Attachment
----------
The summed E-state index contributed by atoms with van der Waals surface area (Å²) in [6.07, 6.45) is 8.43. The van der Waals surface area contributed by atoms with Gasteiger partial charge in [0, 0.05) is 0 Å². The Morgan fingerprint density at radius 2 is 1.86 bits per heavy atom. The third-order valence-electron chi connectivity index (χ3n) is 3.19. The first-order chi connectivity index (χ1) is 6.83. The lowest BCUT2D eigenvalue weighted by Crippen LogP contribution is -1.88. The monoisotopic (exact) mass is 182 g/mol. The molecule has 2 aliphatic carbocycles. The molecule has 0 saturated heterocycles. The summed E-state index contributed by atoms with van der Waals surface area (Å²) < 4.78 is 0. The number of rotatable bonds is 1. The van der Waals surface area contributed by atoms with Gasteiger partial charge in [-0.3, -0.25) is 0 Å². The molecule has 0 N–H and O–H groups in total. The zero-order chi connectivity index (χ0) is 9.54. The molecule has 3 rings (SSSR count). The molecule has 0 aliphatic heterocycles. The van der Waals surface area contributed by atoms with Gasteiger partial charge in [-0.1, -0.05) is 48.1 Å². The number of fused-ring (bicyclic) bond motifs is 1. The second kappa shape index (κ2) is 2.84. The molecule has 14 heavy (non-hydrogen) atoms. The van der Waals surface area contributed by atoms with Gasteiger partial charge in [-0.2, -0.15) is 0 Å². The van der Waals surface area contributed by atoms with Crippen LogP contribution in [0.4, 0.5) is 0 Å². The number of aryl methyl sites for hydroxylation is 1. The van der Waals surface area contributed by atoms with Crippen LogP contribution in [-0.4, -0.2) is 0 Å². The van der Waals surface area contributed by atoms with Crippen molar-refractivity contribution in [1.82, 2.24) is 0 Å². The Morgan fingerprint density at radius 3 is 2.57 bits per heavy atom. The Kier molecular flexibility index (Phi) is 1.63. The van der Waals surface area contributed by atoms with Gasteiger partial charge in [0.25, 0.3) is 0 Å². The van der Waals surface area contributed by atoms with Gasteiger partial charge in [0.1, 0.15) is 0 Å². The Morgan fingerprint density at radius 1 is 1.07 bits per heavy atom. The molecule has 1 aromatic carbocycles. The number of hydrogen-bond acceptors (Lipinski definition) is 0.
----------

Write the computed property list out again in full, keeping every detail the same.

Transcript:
The summed E-state index contributed by atoms with van der Waals surface area (Å²) in [6.07, 6.45) is 8.43. The van der Waals surface area contributed by atoms with Gasteiger partial charge in [0, 0.05) is 0 Å². The Morgan fingerprint density at radius 2 is 1.86 bits per heavy atom. The third-order valence-electron chi connectivity index (χ3n) is 3.19. The first-order chi connectivity index (χ1) is 6.83. The lowest BCUT2D eigenvalue weighted by Crippen LogP contribution is -1.88. The monoisotopic (exact) mass is 182 g/mol. The molecule has 2 aliphatic carbocycles. The molecule has 0 saturated heterocycles. The summed E-state index contributed by atoms with van der Waals surface area (Å²) < 4.78 is 0. The number of rotatable bonds is 1. The van der Waals surface area contributed by atoms with Gasteiger partial charge in [-0.3, -0.25) is 0 Å². The molecule has 0 N–H and O–H groups in total. The zero-order chi connectivity index (χ0) is 9.54. The molecule has 3 rings (SSSR count). The molecule has 0 aliphatic heterocycles. The van der Waals surface area contributed by atoms with Gasteiger partial charge in [-0.1, -0.05) is 48.1 Å². The number of fused-ring (bicyclic) bond motifs is 1. The second kappa shape index (κ2) is 2.84. The molecule has 14 heavy (non-hydrogen) atoms. The van der Waals surface area contributed by atoms with Gasteiger partial charge in [-0.2, -0.15) is 0 Å². The van der Waals surface area contributed by atoms with Crippen LogP contribution in [0.4, 0.5) is 0 Å². The number of aryl methyl sites for hydroxylation is 1. The van der Waals surface area contributed by atoms with Crippen LogP contribution in [-0.4, -0.2) is 0 Å². The van der Waals surface area contributed by atoms with Crippen molar-refractivity contribution in [1.82, 2.24) is 0 Å². The Morgan fingerprint density at radius 3 is 2.57 bits per heavy atom. The Kier molecular flexibility index (Phi) is 1.63. The van der Waals surface area contributed by atoms with Gasteiger partial charge in [0.25, 0.3) is 0 Å². The van der Waals surface area contributed by atoms with Gasteiger partial charge in [0.1, 0.15) is 0 Å². The Morgan fingerprint density at radius 1 is 1.07 bits per heavy atom. The molecule has 1 aromatic carbocycles. The number of hydrogen-bond acceptors (Lipinski definition) is 0.